Oregon vs. Mississippi State.
The new-look Ducks, coming off 24 wins last season and a long run in the WNIT, will take on Mississippi State in Hawai’i during Thanksgiving week, a big challenge for Oregon, facing the team that was picked to finish second in the SEC.

The Bulldogs return all five starters from a team that won a program-best 28 games in 2015-16 before falling to UConn in the Sweet 16.

Oregon, in the third season under Kelly Graves, graduated six seniors last year, but bring in seven freshmen that make up the nation’s No. 3-ranked recruiting class. The Ducks will have three starters back on the floor, including guards Lexi Bando and Maite Carzola.

December 4
Cal at Nebraska.
The Bears bring back sophomore center Kristine Anigwe, who was the national freshman of the year after averaging 20.3 points and 8.9 rebounds in her debut season, and juniors Courtney Range and Mikayla Cowling. Those three veterans will anchor a team that believes it is better than the sixth-place finish that’s been predicted for them in the Pac-12 race. Cal is looking to shoot and defend better than it did a year ago, and a trip to Lincoln will be a very good measuring stick.

Nebraska, playing their first season under head coach Amy Williams, will be defending their home court in this matchup, looking to avenge last year’s 87-80 win by Cal in overtime.

December 10
BYU at Utah.
Coming off the program’s first postseason appearance in three years under new head coach Lynne Roberts, the Utes will host in-state rival BYU. Utah is 31-12 all-time against BYU on its home court. The Cougars are buoyed by senior Kalani Purcell, the New Zealand native who dominated the West Coast Conference last season and pulled down 12.6 rebounds a game.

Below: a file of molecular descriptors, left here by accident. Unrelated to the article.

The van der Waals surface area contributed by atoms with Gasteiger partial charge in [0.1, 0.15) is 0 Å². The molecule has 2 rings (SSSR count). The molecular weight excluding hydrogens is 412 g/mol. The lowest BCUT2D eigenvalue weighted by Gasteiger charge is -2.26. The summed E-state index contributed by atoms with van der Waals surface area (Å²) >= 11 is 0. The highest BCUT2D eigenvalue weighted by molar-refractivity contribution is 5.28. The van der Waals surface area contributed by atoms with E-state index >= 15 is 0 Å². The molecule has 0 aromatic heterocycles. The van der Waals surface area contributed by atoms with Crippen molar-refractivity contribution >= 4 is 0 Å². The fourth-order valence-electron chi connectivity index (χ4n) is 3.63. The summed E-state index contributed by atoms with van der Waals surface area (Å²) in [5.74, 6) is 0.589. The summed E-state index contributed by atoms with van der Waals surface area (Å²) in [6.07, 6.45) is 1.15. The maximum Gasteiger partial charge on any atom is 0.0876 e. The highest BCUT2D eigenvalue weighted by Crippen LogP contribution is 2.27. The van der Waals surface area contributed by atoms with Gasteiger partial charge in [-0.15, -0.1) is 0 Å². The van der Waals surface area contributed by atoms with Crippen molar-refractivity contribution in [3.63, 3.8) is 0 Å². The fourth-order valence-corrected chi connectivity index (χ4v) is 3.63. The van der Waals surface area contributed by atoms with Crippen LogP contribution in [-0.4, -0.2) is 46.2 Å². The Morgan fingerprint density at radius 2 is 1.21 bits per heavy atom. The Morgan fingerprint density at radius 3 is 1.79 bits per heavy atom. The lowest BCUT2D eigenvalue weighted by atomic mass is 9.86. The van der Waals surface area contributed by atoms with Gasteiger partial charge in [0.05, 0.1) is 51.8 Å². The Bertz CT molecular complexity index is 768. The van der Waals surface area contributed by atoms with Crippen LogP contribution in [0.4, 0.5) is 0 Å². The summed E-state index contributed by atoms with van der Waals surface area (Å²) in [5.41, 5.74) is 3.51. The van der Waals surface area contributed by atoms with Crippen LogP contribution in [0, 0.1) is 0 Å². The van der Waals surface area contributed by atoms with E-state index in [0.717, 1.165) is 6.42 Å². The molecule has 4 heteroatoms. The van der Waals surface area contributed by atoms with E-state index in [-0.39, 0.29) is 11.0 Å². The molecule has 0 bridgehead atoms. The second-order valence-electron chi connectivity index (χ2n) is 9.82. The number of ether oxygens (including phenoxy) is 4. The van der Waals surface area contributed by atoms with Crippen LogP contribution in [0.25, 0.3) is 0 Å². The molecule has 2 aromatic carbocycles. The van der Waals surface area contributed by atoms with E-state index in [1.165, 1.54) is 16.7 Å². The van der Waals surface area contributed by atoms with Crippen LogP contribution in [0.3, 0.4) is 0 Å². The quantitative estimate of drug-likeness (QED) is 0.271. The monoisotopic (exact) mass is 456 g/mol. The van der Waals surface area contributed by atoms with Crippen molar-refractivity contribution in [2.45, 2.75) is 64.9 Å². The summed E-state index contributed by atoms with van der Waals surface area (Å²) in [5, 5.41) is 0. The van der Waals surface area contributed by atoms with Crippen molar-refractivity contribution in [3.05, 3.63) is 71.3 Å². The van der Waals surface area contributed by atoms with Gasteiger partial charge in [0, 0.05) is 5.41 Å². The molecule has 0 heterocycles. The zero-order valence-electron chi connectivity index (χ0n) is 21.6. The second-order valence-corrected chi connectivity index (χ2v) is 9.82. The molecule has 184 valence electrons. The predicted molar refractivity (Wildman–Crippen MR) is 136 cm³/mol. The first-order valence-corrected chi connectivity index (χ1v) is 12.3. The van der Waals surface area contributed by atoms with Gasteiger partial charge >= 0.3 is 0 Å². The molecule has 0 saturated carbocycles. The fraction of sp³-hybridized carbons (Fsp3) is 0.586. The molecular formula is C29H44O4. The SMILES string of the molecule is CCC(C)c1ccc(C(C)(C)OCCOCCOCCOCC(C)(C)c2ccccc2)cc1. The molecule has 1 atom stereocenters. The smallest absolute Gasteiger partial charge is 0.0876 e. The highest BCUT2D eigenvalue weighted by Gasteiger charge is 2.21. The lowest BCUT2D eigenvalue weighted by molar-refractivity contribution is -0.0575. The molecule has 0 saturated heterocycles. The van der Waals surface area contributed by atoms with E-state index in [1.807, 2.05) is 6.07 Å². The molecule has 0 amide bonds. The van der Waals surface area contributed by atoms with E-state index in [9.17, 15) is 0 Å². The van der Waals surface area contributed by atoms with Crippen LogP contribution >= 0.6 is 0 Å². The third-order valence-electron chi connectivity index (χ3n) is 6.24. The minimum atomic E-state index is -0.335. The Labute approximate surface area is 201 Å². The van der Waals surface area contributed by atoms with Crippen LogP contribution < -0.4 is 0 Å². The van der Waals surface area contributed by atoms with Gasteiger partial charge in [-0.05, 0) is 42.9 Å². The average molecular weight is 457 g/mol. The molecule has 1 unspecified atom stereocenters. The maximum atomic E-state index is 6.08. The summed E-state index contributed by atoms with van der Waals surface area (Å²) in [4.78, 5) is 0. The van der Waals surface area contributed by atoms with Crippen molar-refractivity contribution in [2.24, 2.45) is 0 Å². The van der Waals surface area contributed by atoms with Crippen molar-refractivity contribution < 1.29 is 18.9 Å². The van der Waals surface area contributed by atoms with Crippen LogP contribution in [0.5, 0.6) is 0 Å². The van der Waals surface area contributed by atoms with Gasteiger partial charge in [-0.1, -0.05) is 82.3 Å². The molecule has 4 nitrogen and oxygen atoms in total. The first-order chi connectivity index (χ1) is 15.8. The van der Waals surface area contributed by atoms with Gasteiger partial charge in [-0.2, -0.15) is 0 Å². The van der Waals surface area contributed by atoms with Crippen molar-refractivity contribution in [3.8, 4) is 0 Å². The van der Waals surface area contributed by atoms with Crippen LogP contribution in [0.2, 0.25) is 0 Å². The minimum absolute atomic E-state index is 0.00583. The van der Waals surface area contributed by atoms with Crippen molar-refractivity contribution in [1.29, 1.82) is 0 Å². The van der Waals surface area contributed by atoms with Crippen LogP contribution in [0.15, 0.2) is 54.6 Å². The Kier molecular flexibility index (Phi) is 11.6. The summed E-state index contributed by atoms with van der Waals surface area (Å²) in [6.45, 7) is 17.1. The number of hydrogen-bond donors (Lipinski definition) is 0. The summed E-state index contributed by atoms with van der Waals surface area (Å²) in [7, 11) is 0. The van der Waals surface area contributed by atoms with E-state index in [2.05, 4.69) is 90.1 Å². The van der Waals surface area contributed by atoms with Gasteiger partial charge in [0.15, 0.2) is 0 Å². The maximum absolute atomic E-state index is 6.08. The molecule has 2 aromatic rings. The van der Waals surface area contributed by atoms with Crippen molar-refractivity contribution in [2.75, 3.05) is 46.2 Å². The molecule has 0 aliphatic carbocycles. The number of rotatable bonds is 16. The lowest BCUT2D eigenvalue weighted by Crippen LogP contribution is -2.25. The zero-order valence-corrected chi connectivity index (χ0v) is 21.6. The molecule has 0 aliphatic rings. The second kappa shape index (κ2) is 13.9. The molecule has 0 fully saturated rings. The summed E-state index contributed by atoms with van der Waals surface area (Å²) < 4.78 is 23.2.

The Utes have four starters back on the floor, including junior center Emily Potter, senior forward Paige Crozon, junior Malia Nawahine and junior Tanaeya Boclair.

December 11
Arizona State at Kentucky. 
The Sun Devils will travel to Lexington to take on the 19th-ranked Wildcats, who defeated ASU in the season opener in Tempe, 78-74. Kentucky reached the NCAA Tournament for the seventh straight season last spring and advanced to the Sweet 16.

December 18
Stanford at Tennessee.
These two legendary programs renew their annual non-conference matchup for the 28th year in a row. The Cardinal, who have won five of the last seven games in this series, will get an up-close look at Diamond deShields, the Vols talented wing. Tara VanDerveer, by the way, is 20 wins away from joining Pat Summitt as the only coaches in women’s basketball history to win 1,000 games.

UCLA at South Carolina.
With the conference season fast approaching after Christmas, UCLA will find out where it stands with this tough road game against Dawn Staley’s Gamecocks. South Carolina features two of the best posts in the country in A’ja Wilson, considered by many a preseason player of the year candidate, and senior Alaina Coates.

South Carolina defeated UCLA 68-65 at Pauley last year, the Bruins’ only home loss of the season.